Actually, most of this cheeky clip-show special consists of appallingly bad scenes from the worst high concept television pilots ever rejected by the networks: Dennis Franz rides a horse in NYPD MOUNTED; Peter Boyle plays a dead cop reincarnated as a dog in POOCHINSKI and John Denver fights — and sings — as an FBI agent in HIGHER GROUND. Although it’s an entertaining hour, you’ll find yourself echoing the refrains “What were they thinking?” and “Look at that stupid thing!” SCORE 7 out of 10.

HOLLYWOOD REPORTER on “Best TV Shows That Never Were”

TV Review: The Best TV Shows That Never Were
Fri Aug 13, 2004 02:06 AM ET

By Marilyn Moss
LOS ANGELES (Hollywood Reporter) – It’s not a new idea, but it’s still a funny one: to sew together a slew of “almost made it” pilots that never hit the air and until now would never have been missed or mourned.

But now, in this hilarious (not to mention educational, in the funniest sense of the word) one-hour compilation of never-was, never-happened pilots, we get a treat. “The Best TV Shows That Never Were” is must-see TV.

The hour is divided by genres, of course, such as the crime show, the sitcom, the drama. We open with detective crime series that never made it, and we see Dennis Franz riding a horse (and not too well at all) in a failed pilot (are you ready?) called “NYPD Mounted.” That one rode off into the sunset really fast. Then we find out that a detective drama called “Bunco” never made it off the assembly line because the network, which like all the others remains nameless, thought its two stars, Robert Urich and Tom Selleck, could not carry a show.

We also find Marilu Henner, post-“Taxi,” starring as a woman just released from a mental institution who ends up running a television station (this one’s a comedy, of course). Let’s not forget John Denver as a singing detective in another lost and sterling television creation. The list goes on, and tuning in is highly recommended.

Reuters/Hollywood Reporter

Why I Won’t Read Your Script, Book, or Epic Poem

Lots of people ask me to read their books and scripts… relatives, friends, my Mom’s friends, friends of my Mom’s friends, and as you’ve noticed from postings here over the last few months, complete strangers. My brother Tod, in his weekly column, describes one reason why I offer any excuse I can think of *not* to read people’s stuff…

there was a letter waiting for me from a man named Kevin. A month earlier, my cousin Leigh asked if I’d read Kevin’s epic poem as a favor to her–he cuts her hair–and see if I could help him on his quest to get it published. I said sure. I read the epic poem, offered some advice to Kevin on it, including an honest critique, and spent a good two hours of my life on his work. He sent me a two-page, single-spaced letter in return essentially calling me an idiot who obviously didn’t appreciate quality writing and that I should re-evaluate why I’ve chosen the career I’ve chosen and that he hopes I choke.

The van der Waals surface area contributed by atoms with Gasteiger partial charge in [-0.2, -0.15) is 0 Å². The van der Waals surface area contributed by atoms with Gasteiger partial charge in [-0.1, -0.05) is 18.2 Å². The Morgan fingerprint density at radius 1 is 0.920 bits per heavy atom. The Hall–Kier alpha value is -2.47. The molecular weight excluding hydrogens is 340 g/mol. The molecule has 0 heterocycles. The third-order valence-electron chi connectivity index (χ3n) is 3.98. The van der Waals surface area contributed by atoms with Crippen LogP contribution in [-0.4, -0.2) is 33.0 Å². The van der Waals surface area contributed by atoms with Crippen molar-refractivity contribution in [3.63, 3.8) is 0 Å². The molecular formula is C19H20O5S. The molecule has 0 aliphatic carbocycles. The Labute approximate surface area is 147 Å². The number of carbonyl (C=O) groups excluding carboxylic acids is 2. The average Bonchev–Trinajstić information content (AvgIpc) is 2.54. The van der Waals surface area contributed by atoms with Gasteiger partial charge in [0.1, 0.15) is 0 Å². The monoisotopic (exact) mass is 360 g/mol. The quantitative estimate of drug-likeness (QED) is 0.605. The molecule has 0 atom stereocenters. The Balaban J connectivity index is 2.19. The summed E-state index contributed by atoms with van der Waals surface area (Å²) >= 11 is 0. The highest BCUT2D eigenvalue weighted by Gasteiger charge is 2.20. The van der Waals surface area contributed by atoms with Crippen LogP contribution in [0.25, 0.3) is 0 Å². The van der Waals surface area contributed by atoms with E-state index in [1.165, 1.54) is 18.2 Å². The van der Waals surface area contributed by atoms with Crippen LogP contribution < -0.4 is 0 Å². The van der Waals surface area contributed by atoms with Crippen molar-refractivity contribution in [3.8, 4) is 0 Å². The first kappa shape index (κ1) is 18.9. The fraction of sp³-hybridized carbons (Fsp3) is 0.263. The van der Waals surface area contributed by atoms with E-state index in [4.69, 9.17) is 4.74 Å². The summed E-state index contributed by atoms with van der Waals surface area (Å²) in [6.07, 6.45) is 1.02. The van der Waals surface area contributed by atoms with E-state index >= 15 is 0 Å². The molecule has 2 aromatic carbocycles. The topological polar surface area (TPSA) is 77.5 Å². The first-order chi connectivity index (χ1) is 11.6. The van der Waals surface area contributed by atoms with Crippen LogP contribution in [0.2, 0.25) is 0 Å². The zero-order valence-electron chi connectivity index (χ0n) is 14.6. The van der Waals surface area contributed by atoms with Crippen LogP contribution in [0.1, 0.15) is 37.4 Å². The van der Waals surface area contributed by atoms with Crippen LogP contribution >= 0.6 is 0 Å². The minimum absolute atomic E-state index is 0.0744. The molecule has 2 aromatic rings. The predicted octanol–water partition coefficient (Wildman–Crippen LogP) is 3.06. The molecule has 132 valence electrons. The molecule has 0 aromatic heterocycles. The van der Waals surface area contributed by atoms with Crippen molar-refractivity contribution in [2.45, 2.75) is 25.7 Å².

The smartest thing I ever did was co-write a book on breaking into television… now I just tell people to buy my book. All the advice I have to offer is there…

(Oh, I should add one exception…my wife’s best friend showed me her first novel. It was incredible… certainly better than any book I’ve ever written. She writes with such confidence, power and grace… I knew as I was reading it that she was a natural born writer. I immediately tried to convince my agent, and a couple other agents I knew, to take her on. Sadly, she’s still looking for representation…)

TV Tie-Ins Are Crap

A woman recently approached me at a signing for my latest DM book and said she hadn’t read them until now because “everybody knows TV tie-ins are crap.” She loved my book, but had to get past her built-in distrust of anything with a TV character’s face on the cover.

What got her to take a chance on my book was the blurbs from authors she trusted and enjoyed…. otherwise, she never would have picked it up. She was stunned that the book wasn’t hack work (she’s also started reading Max Alan Collins’ “CSI” books and is loving them…)

This got me wondering… is her general opinion about TV tie-ins something most people share? Does everybody immediately look at a TV tie-in mystery and think “it’s got to be hack work?” This hasn’t stopped the “Star Trek” novels from becoming huge hits…and an industry unto themselves. But is this a fluke? What do you think? And if you share her opinion, what would it take to get you to give a TV-inspired novel a chance?